Wisdom is all that available information applied to real life as we accumulate experience and then filter and distill our experiences.  Time and practice provide the filters that enables us to make and do things better.  Wisdom also keeps us safer and wisdom gives us a depth of understanding that enables us to teach. Sometimes that level of skill and experience is called Mastery.  A level to which we aspire but not all reach.

   Wisdom deals with big ideas, wisdom says take care of your health, don't play with fire and the like.  My father-in-law, Josef Locher who passed away before I knew him was by all accounts a wise man.  One of the things he taught my wife, and she has taught me applies to life and life in the woodshop.

     "Du kannst nicht alle Hasen Jagen".  (you can't hunt all the rabbits).  Wood work is a vast and wonderful field including everything from house framing to marquetry. There is a tool for each and every job and often more than one way to do any or all of the tasks.  

    I look at blogs and web sites and sigh over the amazing carving, inlay work, furniture design etc. etc. etc. I see.  
   No one can Master all wood working,  you can't hunt all the rabbits. Find the rabbit that gives you satisfaction and hunt it. 
   I have learned which rabbits I should hunt.  Have you?  


Friday, April 22, 2011

With Lemons, Lemonade. With wood scraps, Trivets.

  As I make cutting boards and various other projects I create: off-cuts, or scraps, or kindling, depending on your point of view.  In a bin beside the table saw and another beside the sliding mitre saw short, useless pieces of wood accumulate over the course of time.  Since I am a wood junkie I hate to throw "shorts" away or even to burn them.  I want all my wood to be used, and useful and beautiful.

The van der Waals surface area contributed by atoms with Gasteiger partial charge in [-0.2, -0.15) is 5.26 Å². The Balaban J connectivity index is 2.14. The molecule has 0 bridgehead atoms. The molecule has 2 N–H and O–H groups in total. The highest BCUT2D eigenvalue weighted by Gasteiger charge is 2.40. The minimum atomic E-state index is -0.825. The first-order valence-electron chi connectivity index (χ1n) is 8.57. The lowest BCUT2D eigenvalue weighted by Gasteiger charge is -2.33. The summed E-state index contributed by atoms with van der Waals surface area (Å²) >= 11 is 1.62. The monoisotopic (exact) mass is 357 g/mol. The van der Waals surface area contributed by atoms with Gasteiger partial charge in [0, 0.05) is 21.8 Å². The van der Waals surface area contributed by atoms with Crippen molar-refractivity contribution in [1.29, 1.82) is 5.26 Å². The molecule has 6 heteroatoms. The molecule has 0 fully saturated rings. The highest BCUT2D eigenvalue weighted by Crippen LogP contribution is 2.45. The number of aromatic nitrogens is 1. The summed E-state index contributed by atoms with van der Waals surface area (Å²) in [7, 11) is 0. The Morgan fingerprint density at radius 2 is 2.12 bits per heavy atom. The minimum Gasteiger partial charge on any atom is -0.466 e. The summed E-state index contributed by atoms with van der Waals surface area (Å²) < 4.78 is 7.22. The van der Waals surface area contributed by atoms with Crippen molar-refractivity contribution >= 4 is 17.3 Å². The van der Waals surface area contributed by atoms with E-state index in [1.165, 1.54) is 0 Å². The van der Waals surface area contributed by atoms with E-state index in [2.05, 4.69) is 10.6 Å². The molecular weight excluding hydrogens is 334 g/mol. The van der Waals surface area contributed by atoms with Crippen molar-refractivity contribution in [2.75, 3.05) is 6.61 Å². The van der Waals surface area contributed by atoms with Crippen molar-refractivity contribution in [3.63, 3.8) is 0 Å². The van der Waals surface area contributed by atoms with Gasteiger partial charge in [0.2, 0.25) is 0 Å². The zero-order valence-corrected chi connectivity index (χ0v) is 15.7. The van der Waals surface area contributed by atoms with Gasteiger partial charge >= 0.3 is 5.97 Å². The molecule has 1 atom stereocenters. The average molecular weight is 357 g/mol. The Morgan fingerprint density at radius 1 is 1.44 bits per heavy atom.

On Wednesday I gathered together a bunch of poplar and oak off cuts, machined them to fit and glued them all together.  Shazam!! a trivet.  
   Every one needs trivets (hot pads).  Even if all you ever eat is take out pizza the hot pad helps keeps the grease from the box off the table top. 
   Since everyone needs trivets and if like me you have dozens of board feet of off cut shorts.  Make some trivets and donate them to the local, church, school, hospital, animal shelter, what ever's annual rummage/bake sale and let someone use the wood and be a good woodworking citizen at the the same time.  
   I'll get off my soap box now, I'll cutting it into little pieces to make hot pads.

Wednesday, April 20, 2011

Making a Spoon the Viking Way

How to make a wooden spoon, the viking way

This summer, that is if summer ever arrives I want to try and make a spoon like this.  I will find  hunk of firewood someplace and give it a good.
If it happens; weather, time and motivation considered I'll keep you all posted.

Monday, April 18, 2011

Back to Work

Just a quick summary of things old and new to begin your week.